“Price transparency” has become the new health care mantra, especially with regards to prescription drugs. However, price transparency is a challenge for the entire health care system. Much of the problem stems from the way we pay for health care, through health insurers and pharmacy benefit managers. Some state lawmakers and members of Congress want to address the price transparency challenge, but there are right and wrong ways to do it.
Rising health care costs, coupled with high-profile stories of price gouging by certain pharmaceutical companies, have energized some lawmakers to push for so-called “transparency” in prescription drug pricing.
But the fact is that price transparency is a problem for all sectors of the U.S. health care system, especially hospitals. At least with prescription drugs you know how much they will cost before you agree to buy. Try finding out how much your surgery and subsequent hospital stay will cost beforehand.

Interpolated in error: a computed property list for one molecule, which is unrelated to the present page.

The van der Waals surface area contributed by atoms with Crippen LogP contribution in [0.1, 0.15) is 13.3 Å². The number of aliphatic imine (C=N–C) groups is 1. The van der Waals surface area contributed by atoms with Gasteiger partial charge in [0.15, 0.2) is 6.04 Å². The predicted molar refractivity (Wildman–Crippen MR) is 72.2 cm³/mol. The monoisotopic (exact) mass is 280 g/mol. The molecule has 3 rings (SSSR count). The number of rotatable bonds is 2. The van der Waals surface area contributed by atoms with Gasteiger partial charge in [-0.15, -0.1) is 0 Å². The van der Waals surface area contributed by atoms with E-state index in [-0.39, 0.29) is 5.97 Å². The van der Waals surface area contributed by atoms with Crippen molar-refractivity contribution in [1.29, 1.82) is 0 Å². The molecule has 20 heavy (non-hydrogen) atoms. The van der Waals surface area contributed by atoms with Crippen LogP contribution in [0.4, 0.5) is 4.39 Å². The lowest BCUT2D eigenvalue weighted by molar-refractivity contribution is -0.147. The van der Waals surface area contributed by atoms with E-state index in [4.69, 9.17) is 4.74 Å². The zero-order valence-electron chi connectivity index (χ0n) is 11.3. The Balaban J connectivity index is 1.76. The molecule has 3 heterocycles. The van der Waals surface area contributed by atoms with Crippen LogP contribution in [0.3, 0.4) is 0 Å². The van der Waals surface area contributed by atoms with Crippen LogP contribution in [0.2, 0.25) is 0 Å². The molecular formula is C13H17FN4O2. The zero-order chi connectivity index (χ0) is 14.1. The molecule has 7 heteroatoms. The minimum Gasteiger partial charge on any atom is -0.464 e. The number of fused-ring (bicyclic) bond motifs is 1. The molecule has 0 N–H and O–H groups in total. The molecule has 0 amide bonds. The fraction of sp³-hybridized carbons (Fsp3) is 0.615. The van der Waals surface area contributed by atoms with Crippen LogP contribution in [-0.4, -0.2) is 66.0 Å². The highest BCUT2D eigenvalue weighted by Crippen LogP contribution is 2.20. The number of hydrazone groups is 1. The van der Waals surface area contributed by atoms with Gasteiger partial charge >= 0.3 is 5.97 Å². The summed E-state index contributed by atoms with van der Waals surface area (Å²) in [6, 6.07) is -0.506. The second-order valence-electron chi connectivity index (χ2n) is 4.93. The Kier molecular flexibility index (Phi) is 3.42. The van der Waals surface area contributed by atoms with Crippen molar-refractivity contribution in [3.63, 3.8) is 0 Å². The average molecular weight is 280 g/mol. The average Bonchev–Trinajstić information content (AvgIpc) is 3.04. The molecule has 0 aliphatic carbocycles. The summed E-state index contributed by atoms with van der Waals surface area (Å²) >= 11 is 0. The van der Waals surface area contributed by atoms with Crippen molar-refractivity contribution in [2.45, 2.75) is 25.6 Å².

Prescription drugs account for about 10 percent of all health care spending, and have for decades. Hospitals, by contrast, account for about 32 percent and rising; physicians’ services make up about 20 percent.1 But which of the three gets all of the political and media attention? Prescription drugs.
And yet there is pressure on lawmakers at both the federal and state levels to try and hold down costs. The problem is that most political efforts to do so have had just the opposite impact. Consider that the Affordable Care Act—i.e., Obamacare—was supposed to make health insurance more accessible and affordable. And yet premiums are exploding and health insurers are abandoning the Obamacare exchanges. Now some lawmakers want to bring that record of failure to bear on prescription drug prices through so-called price transparency.
Before lawmakers act, they need to understand why it is so difficult for patients—and others—to identify and compare prices for health care products and services. And if politicians are determined to do something, they should ensure that they don’t add to the complexity and costs.